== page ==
Some of the studies included did not separate the constructs in time (i.e., the “antecedents” and “outcomes” were measured concurrently). As a result, the authors had to use existing theoretical justifications to classify variables as antecedents or outcomes. The original articles' objectives or hypotheses were also consulted in this regard. Definite conclusions on whether the concurrent measurements were antecedents or outcomes could therefore not be made. It is recommended that researchers measure the constructs at different time points to draw definite conclusions regarding the directions of the relationships.
Antecedents of need satisfaction, in the form of an employee's social context or environment (e.g., job resources, positive leadership), mattered more for varying need satisfaction than job demands and personal factors. The organisational context seemed to play the most crucial role in need satisfaction. Thus, interventions focused on the organisational context could be suggested. Organisations should consider prioritising organisational resources (e.g., leadership development to enhance leaders' need-supportive behaviours and organisational redesign and reformulation of policies and procedures) followed by job resources (e.g., ensuring social support and skill utilisation and providing positive feedback), instead of merely trying to reduce job demands (e.g., reducing stressors) or teaching employees to manage the demands. Specifically, based on our results, organisations should be aware that need satisfaction can vary considerably from day to day and—in response—should make sure that employees have access to job and organisational resources (e.g., task autonomy, social support, positive leadership, etc.) on a daily basis. For example, managers can have short daily check-ins with team members (if required) to understand their daily resource or demand experiences. This will enable management to keep track and facilitate employees' need satisfaction experiences. They can also ask team members to inform them if they have problems accessing certain resources or managing certain demands. The findings of this study might suggest that more hands-on leadership could be beneficial for need satisfaction.
Data Availability Statement
The original contributions presented and used in the study are available from the corresponding author on request.
LC acted as the primary researcher as this study forms part of her doctoral research. LvdV, AV, and SR acted as supervisors. They played an advisory role, assisting in the conceptualisation of the study, assisting with the interpretation of the research results, and refining the manuscript. All authors contributed to the article and approved the submitted version.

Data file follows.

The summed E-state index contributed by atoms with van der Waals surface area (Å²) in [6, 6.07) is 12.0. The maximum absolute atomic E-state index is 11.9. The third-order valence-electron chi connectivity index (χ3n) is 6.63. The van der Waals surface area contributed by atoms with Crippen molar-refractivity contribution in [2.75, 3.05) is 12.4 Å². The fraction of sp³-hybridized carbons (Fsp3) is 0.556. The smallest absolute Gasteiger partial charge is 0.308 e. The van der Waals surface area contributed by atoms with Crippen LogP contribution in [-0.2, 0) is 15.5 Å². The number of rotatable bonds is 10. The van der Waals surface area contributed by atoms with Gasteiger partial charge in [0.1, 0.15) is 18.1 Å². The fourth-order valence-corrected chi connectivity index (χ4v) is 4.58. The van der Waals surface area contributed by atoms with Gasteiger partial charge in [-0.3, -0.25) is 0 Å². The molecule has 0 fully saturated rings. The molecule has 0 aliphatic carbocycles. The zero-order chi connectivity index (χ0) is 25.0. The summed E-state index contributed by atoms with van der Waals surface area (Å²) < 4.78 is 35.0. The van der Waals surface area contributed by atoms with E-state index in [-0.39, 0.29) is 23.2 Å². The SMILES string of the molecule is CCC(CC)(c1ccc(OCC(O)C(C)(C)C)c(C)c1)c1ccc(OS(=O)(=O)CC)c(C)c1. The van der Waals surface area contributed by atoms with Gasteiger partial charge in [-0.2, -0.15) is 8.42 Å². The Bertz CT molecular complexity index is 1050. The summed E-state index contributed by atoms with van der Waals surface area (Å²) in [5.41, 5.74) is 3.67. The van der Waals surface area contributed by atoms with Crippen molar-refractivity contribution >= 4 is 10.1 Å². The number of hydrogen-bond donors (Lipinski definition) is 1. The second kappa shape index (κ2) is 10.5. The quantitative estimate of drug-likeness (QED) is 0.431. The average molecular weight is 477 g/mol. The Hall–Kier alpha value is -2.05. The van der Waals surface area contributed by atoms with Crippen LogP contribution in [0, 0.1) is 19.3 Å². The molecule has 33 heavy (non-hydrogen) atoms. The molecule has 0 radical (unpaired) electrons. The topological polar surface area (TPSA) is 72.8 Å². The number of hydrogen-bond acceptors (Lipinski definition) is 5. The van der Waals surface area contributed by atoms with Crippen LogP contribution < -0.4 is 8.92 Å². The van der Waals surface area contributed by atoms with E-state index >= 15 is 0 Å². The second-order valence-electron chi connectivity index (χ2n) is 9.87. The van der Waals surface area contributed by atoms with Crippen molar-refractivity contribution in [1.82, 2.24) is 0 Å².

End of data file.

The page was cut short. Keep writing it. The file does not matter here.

The study was funded by the National Research Foundation (TTK190307422577), but the ideas and opinions remain those of the researchers.
Conflict of Interest
The authors declare that the research was conducted in the absence of any commercial or financial relationships that could be construed as a potential conflict of interest.
All claims expressed in this article are solely those of the authors and do not necessarily represent those of their affiliated organizations, or those of the publisher, the editors and the reviewers. Any product that may be evaluated in this article, or claim that may be made by its manufacturer, is not guaranteed or endorsed by the publisher.
The Supplementary Material for this article can be found online at: https://www.frontiersin.org/articles/10.3389/fpsyg.2021.698526/full#supplementary-material
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Keywords: basic psychological needs, autonomy, competence, relatedness, systematic review, self-determination theory, diary studies
Citation: Coxen L, van der Vaart L, Van den Broeck A and Rothmann S (2021) Basic Psychological Needs in the Work Context: A Systematic Literature Review of Diary Studies. Front. Psychol. 12:698526. doi: 10.3389/fpsyg.2021.698526
Received: 21 April 2021; Accepted: 20 September 2021;
Published: 18 October 2021.
Edited by:Eveline Wuttke, Goethe University Frankfurt, Germany
Reviewed by:Marta Anna Roczniewska, Karolinska Institutet (KI), Sweden
Bach Quang Ho, Tokyo Institute of Technology, Japan
Copyright © 2021 Coxen, van der Vaart, Van den Broeck and Rothmann. This is an open-access article distributed under the terms of the Creative Commons Attribution License (CC BY). The use, distribution or reproduction in other forums is permitted, provided the original author(s) and the copyright owner(s) are credited and that the original publication in this journal is cited, in accordance with accepted academic practice. No use, distribution or reproduction is permitted which does not comply with these terms.
*Correspondence: Lynelle Coxen, Lynelle.email@example.com
†These authors share first authorship
‡These authors have contributed equally to this work and share senior authorship